Because what is Christ? What is Jesus?
He's the manifestation, the Word of the Father.
If we think of ourselves as being lived in that way by God,
as being the Word, the manifestation of God,
we find ourselves directly in the center of Christ, sharing his life.
The secret of my identity is hidden in the love and the mercy of God.
I think we ran into that one before.
Now here's a contemplative experience which awakens the sense of the true self.
God touches us with a touch that is emptiness, paradox, because this is the realm of paradox.
He moves us with a simplicity that simplifies us.
All variety, all complexity, all paradox, all multiplicity cease.
The mind has descended into the heart.
Our mind swims in the air of an understanding, a reality that is dark and serene
and includes in everything, in itself everything, the land of likeness.
Nothing more is desired, nothing more is wanting.
You seem to be the same person, and you are the same person that you have always been.
In fact, you are more yourself than you have ever been before.
You have only just begun to exist.
You feel as if you were at last fully born.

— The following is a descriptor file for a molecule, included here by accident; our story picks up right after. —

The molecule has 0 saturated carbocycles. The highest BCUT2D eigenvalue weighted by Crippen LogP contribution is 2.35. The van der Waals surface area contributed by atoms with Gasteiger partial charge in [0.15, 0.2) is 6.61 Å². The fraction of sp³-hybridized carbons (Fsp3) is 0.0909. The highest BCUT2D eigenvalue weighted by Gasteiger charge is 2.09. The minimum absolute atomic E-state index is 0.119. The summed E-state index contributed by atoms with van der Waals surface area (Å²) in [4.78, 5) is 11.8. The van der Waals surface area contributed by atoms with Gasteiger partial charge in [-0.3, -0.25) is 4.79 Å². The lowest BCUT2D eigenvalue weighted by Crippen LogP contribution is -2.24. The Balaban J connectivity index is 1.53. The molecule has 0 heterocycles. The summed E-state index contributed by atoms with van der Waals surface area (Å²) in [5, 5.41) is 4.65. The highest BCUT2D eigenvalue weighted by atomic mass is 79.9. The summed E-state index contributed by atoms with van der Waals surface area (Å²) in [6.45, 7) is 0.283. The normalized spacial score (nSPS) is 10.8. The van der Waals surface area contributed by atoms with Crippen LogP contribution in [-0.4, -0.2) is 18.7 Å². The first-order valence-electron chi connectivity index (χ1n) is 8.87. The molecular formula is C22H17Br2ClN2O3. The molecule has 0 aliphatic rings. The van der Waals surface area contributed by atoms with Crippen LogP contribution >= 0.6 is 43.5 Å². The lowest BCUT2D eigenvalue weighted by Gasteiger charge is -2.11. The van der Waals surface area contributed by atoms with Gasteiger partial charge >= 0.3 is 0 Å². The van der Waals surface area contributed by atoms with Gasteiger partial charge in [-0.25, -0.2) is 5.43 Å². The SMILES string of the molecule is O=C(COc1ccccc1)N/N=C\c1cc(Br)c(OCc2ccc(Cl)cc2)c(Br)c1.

All that went before was a mistake, a fumbling preparation for birth.
There's this sense of being at home, of having found what was meant for one from the beginning
and also that which in some mysterious way was there from the beginning,
but from which we've always been separated.
That in a way which has always been present with us, but which we have never known.
A door which has always in some way been there, but never opened,
or at least we've never entered into it.
Now you have come out into your element, and yet now you have become nothing.
You have sunk to the center of your own poverty,
and there you have felt the doors fly open into infinite freedom.
The Buddhists talk about the bottom dropping out of the bucket.
Into a wealth which is perfect because none of it is yours, and yet it all belongs to you.
The Buddhists talk about the bottom dropping out of the bucket.
Within the simplicity of this armed and walled and undivided interior peace
is an infinite unction, which as soon as it is grasped, loses its savor.
And here he goes back to the picture, the scene of Adam and Eve in paradise.
You must not try to reach out and possess it altogether.
And this sort of automatically awakens the echo of the tree and the apple hanging from the branch
and Adam and Eve reaching out for it, and then being expelled from the garden.
You must not touch it or try to seize it.